My mother was my father's second wife, and therein lies a sad, sad story.
Until recently, I had never done the math to realize what an awkward situation this is to explain on a public blog. At some point in the early spring of 1927, my twenty-year-old father impregnated a fourteen-year-old girl! It took me awhile to let that sink in, and it still shocks me. Of course, that was pretty common at the time, but it's troubling, isn't it? The way my dad related it was that someone in the girl's family asked him if he was responsible, and he said he told them, "I could be."
|This is the only known picture of Vernie, my dad's first wife. `|
So of course, they got married. The woman who later became my half-sister was born in late December of 1927. A year and three months later, Vernie gave birth to a boy; she died in the process, at the age of 17.
Last Saturday we visited her grave. For years there was no gravestone, but my parents got one, saying my sister Maxine's mother should have a marker.
As I thought about this whole story, I realized that I wouldn't have had a sixteen-year-old step-sister when I was born if that teenaged girl hadn't died. Everyone on all sides of my family has loved my sister. She's like that wife described in Proverbs 31. My Uncle Leo told a story about my parents visiting Grandma's house and all the adults went together to do something; they came back to find dinner ready. "And Maxine was just a little girl," he said.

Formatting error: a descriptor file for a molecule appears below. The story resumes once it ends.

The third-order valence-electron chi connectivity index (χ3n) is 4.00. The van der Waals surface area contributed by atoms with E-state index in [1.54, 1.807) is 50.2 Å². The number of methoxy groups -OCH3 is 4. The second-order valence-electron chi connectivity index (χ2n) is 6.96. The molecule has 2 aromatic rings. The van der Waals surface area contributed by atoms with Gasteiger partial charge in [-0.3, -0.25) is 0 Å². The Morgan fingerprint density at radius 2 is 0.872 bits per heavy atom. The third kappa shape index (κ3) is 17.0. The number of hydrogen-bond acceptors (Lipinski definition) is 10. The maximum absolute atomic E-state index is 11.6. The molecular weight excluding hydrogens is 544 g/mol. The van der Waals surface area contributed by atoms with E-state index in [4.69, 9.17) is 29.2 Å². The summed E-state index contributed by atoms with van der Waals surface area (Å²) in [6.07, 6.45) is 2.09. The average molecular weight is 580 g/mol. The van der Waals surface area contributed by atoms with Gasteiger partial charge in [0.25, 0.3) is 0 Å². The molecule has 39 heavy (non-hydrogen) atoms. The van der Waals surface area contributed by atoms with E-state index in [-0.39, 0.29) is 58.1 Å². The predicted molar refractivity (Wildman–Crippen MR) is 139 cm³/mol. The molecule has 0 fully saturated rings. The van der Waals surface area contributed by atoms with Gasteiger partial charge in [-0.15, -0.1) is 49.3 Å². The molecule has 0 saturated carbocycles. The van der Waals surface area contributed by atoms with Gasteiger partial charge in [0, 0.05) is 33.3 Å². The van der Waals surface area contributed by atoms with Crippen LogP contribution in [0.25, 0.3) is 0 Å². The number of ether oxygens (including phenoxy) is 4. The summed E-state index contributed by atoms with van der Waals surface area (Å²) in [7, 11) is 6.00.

She never rebelled against anyone, the way yours truly did. I was the kid who threw a fit if I was asked to wash dishes. All her life she has been the most gracious, kind, classy woman I've ever known. Her mother would have been proud of her.
Just yesterday I realized the gift Vernie gave me through her death was more than just my sister: That poor little teenager had to die in order for me to eventually be born! Oh yes, my father and Vernie would have had more children; my mother would have married someone else and had children. But none of those children would have been me.
If you are wondering what happened to the little boy she died giving birth to, that's another story. My dad had an aunt and uncle who took the infant in (they called him Jack), because a single, working man couldn't take care of a baby. Three or four years later when Daddy married my mother, the aunt refused to give up the boy. When he was 12, he became difficult for the couple to handle, and they finally turned him over to my parents. He made a lot of bad decisions throughout his life, but I recall having good times with him and his family on Christmases and other holidays when I was a child.
My sister and brother with their spouses and babies; my sister only had the one child, and he is as outstandingly perfect as my sister and her sweet husband
My mother marked on all the old pictures like these. Strange way to do it, but at least I know who is in the old pictures. LOL